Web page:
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Bruins drop showdown at Arizona, 85-74

1/28/2011

TUCSON, Ariz.--If this was UCLA's most important game of the year, the Bruins didn't handle it very well.

Arizona soundly defeated UCLA, 85-74, in a battle for second place in the Pac-10 Conference Thursday night in a nationally-televised game at the McKale Center, delivering a strong message that maybe a third-place finish is about the best these Bruins can do.

Arizona (17-4, 6-2) seemed to be a step quicker and more athletic at every position, often leaving the Bruins (13-7, 6-2) in the dust. UCLA compounded its problems with an off night shooting and the result was a mediocre-looking team playing on its biggest stage of the season and one that now finds itself in must-win mode for pretty much the rest of the season.

Five observations from the game:

1 UCLA had no answer for Arizona forward Derrick Williams

The Bruins aren't the first team to struggle guarding Williams and they won't be the last, but it became pretty clear early on that the Bruins had nobody to stop the 6-8, 241-pound sophomore who is projected to be an NBA lottery pick should he leave school.

He had 22 points on seven of 10 shooting, including a highlight reel of dunks that surely will be shown over and over on SportsCenter. He's big and quick, a combination that thwarted UCLA, who could cou;dn't contain him inside or outside. Williams made two three-pointers.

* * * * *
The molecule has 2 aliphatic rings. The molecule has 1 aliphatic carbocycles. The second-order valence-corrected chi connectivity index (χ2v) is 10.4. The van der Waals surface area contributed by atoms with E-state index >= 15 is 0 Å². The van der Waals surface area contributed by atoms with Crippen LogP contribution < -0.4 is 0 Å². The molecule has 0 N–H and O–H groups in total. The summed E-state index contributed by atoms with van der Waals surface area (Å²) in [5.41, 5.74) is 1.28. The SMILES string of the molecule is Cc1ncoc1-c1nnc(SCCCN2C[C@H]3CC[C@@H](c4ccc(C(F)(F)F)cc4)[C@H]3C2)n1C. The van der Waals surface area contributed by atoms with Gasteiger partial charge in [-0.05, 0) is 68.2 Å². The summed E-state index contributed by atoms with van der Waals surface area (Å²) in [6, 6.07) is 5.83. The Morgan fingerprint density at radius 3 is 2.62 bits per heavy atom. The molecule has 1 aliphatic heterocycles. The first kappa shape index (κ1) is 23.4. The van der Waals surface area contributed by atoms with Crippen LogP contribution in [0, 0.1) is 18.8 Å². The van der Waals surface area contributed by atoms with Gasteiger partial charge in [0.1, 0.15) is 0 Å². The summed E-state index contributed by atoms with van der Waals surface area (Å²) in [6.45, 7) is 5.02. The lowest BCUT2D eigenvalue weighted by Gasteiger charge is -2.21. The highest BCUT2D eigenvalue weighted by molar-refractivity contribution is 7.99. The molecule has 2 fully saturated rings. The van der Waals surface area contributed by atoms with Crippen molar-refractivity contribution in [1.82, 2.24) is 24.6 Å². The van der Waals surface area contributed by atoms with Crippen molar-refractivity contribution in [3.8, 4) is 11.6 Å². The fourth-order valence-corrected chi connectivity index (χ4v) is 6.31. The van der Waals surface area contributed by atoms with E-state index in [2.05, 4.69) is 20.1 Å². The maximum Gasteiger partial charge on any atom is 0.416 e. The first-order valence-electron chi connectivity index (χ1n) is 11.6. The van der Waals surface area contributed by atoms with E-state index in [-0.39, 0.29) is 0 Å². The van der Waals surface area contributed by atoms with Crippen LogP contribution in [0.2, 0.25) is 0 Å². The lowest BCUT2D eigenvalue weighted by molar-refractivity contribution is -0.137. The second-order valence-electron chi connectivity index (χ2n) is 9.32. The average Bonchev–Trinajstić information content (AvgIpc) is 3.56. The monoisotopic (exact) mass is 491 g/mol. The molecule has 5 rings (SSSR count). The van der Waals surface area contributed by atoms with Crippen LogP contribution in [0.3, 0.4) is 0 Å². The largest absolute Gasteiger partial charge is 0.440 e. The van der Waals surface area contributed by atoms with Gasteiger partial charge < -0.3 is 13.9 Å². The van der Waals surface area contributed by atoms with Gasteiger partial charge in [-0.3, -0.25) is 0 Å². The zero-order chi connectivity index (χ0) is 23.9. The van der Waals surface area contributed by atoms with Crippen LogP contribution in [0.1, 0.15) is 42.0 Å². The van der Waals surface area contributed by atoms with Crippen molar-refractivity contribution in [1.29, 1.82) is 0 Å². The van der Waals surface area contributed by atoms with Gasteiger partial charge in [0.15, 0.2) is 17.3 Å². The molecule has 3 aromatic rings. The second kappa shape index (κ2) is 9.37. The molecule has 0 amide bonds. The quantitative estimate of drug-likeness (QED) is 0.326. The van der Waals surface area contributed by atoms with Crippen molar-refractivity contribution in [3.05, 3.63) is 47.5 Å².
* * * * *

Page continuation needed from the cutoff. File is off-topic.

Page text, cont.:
UCLA center Joshua Smith was too big to guard him, forward Reeves Nelson was too slow and forward Tyler Honeycutt was too small.

"He plays the five but he’s more of a four or a three, so coming off ball screens it’s hard to get back to him when he’s hitting jump shots like that and driving to the basket," UCLA guard Lazeric Jones said. "He’s a very good player. We just have to next time try to figure out a way to try and stop him somehow."

2UCLA's defense was suspect all around

Arizona really hurt UCLA in transition. The Wildcats were quick off of missed shots and made, getting down the floor faster than any UCLA player and routinely finding open paths to the basket for easy layups.

Other times, Arizona players simply blew past UCLA defenders off the dribble, effectively using screens that seemed to confuse UCLA players. Arizona shot 52% for the game and 60.9% in the second half.

"They just had a good scheme," Nelson said. It started with Derrick Williams. He just took advantage of his mismatch...It started with that and after that they got confidence and they hit their open shots and everything. They shot 52%, that’s all you really need to say."

3Lazeric Jones lost his cool

Jones is developing into a leader on this team, but if he is to take full command, he needs to avoid games such as he had Thursday. It was just that he went 0-7 from the field and didn't score a point--the Bruins have overcome such performances before.

The trouble was he let the frustration of a poor game get to him when he threw and elbow at Arizona's Kyle Fogg and was called for a technical foul. At the time, Arizona held a 47-39 lead, but extended it to 51-39 after the foul.